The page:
It was all in boxes: The books, the tapes, notebooks, cosmetics, and unmentionables; the answering machine I bought her for Christmas when we still lived in Savannah. Every shred of physical evidence connecting Jody to me, sealed up and ready to be moved to their new home in the morning. I wouldn’t be there when her friends arrived to load the boxes. The idea of meeting the “friends” who would help her was too much.
Impermanence. Attachment. Suffering. Lovingkindness. Joel’s brief introduction to Buddhism was all that was holding me up.
“You need a lamp?” I asked.
“No,” Jody said.
“Need help with anything?”
“Want something to eat?”
“Look, you’re not my daddy,” Jody said.
“I just thought you might be hungry. Fuck.” I ordered a pizza anyway.
“You just can’t wait for me to fucking leave, can you?” Jody said.
“What are you talking about?”
“You never loved me,” Jody said. “You can’t wait. Fuck you, Jim.”
You know how every Samuel L. Jackson character has a cool speech that he delivers when he’s angry, his face contorted into a mask of murderous rage? That is not me. On the rare occasions that I am pushed beyond my limit and the adrenaline flows and my blood pressure soars, I lose all control. My face twists into a blend of kabuki mask and circus clown, eyes wide and mouth fixed in a maniacal rictus. My voice rises both in pitch and volume, and it trembles like I am on the verge of tears. I lose the ability to reason, so I scream in incoherent sentence fragments and non sequiturs. So I don’t know what I screamed that evening when the woman for whom I’d given up everything accused me of never loving her. I can’t even fabricate a facsimile of that dialogue.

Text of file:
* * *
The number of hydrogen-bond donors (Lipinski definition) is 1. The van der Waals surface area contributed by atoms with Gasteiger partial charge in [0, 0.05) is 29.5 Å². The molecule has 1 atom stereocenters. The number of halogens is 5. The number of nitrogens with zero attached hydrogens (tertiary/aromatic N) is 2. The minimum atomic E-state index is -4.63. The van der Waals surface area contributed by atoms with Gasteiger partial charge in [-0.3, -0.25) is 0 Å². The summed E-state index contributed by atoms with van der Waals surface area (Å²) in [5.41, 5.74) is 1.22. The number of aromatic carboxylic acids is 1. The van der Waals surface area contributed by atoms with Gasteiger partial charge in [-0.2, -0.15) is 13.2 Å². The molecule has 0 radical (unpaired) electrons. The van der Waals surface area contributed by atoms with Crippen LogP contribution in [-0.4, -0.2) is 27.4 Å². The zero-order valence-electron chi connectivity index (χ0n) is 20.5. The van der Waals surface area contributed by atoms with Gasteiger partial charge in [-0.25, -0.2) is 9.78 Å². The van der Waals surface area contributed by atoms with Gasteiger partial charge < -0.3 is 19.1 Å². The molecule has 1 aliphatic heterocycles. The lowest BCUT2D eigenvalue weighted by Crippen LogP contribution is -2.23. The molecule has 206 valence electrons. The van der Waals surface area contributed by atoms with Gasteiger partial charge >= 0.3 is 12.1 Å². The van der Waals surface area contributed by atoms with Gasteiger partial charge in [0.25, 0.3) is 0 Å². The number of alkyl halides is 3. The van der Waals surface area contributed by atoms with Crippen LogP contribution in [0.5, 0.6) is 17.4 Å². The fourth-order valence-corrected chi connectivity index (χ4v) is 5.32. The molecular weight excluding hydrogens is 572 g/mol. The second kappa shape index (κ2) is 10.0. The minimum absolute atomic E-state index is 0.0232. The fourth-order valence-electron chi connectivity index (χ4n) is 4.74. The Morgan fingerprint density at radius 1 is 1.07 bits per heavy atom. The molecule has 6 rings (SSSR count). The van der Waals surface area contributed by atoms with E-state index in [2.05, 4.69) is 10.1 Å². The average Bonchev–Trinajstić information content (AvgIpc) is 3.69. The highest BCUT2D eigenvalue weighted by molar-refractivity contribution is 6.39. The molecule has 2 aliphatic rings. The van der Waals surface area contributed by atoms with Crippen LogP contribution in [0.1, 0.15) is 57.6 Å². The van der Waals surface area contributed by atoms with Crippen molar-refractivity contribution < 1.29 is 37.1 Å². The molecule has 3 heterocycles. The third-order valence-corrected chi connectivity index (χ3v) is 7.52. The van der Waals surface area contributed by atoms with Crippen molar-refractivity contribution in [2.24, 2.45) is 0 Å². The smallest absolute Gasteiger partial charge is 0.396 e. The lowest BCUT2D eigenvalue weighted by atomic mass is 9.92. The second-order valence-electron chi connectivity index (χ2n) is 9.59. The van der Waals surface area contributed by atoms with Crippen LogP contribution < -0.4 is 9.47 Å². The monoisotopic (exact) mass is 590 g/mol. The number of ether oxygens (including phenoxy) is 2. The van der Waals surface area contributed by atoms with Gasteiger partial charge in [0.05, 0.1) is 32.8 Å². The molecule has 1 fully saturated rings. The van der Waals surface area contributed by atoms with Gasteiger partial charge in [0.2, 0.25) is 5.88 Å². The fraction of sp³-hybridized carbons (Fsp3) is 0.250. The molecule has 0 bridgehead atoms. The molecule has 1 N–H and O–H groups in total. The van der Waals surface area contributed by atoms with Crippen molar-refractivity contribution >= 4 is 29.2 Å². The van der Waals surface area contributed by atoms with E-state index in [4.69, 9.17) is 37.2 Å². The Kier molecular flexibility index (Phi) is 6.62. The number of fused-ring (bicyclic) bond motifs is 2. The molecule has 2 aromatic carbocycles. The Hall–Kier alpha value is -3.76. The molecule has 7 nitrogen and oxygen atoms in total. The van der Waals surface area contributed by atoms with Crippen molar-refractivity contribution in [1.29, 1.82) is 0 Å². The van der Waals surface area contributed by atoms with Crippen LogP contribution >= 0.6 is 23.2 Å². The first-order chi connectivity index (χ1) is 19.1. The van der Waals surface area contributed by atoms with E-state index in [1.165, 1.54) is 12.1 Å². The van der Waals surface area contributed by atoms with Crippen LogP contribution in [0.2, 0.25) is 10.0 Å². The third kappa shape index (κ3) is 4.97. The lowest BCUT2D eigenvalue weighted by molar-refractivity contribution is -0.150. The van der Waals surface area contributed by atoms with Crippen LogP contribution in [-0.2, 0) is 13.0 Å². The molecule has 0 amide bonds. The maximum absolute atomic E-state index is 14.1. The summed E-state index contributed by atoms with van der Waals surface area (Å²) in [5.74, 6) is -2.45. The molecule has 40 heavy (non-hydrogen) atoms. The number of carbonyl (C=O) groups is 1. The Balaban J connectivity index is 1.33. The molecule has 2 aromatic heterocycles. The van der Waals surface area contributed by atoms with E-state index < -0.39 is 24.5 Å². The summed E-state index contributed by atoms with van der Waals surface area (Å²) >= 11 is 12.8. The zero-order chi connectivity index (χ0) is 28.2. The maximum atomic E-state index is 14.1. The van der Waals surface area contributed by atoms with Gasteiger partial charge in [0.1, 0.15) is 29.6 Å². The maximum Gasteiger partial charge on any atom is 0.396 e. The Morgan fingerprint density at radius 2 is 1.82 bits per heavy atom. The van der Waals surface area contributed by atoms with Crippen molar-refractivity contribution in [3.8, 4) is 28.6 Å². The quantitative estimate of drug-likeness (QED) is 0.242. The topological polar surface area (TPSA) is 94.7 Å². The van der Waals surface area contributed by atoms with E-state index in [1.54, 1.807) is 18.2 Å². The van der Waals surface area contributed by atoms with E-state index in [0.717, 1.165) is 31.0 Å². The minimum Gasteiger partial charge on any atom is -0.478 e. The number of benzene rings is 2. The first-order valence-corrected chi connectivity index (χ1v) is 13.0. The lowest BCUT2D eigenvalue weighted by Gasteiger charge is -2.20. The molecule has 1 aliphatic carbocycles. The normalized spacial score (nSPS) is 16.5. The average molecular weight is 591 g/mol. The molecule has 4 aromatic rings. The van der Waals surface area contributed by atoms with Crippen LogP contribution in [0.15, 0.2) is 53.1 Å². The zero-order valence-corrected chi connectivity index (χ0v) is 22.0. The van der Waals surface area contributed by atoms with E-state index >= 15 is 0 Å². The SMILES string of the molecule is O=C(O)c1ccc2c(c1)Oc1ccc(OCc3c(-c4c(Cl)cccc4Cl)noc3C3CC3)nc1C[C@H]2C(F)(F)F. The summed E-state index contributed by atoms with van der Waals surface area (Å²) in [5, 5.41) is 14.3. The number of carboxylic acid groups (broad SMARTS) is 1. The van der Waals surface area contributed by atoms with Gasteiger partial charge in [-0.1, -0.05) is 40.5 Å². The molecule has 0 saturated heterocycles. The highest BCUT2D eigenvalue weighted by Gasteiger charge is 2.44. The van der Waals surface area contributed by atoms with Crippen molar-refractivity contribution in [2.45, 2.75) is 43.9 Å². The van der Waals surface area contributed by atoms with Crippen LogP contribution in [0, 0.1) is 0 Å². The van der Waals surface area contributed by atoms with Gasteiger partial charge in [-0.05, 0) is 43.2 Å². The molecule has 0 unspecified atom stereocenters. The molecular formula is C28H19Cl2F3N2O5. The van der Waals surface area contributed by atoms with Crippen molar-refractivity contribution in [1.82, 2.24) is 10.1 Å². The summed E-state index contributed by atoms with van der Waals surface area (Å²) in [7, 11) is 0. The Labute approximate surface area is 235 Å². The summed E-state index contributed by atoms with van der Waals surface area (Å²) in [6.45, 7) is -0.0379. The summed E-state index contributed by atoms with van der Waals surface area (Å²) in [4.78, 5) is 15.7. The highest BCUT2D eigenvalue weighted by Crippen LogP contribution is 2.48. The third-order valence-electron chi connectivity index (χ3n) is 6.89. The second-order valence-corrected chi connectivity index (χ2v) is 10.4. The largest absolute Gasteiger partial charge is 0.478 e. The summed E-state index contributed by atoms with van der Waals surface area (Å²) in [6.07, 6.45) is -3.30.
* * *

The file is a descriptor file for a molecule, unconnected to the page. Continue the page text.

I remember a lamp getting knocked over. I may have sent it flying across the apartment.
I remember the neighbors pounding on the thin walls of the Su Casa Apartments and feeling like I couldn’t stop if I wanted to, like a nuclear reaction tore at my insides: hot, vicious, and unstoppable.
I remember my mind detaching from my screaming, contorted face and wondering where I could get a gun. My body raged while I imagined the two of us sitting at the kitchen table, the gun between us, waiting for her to grab it and take me out. It would have been a mercy killing. I was already hollowed out, gutted like the bluegill that I used to catch in the pond near my childhood home. Would I ever see that place again? Did I even have a home anymore?
I didn’t. I was lost in America, thousands of miles from anyone or anything that anchored me to reality. Jody was the last thin string keeping me from floating away. I was adrift now, not even connected to the empty body trembling and screaming in a Hollywood apartment. The doorbell rang. I paid for the pizza, dropped the box onto the table, and sat there shaking, trying to guide a slice into my mouth. My heart pounded in my ears. I chewed but I couldn’t taste anything and my body refused to swallow, and then I reentered my body and the tears came.
This was it: four years and seven months reduced to a broken lamp and a shitty pizza. I cried and Jody was on me, hugging me, kissing my cheeks, crying, cooing. I love you, Jim. I’m so sorry. You’re such a good man. I’m sorry. You don’t deserve this. You’re good. I love you.
The next day she was gone. It was finally over.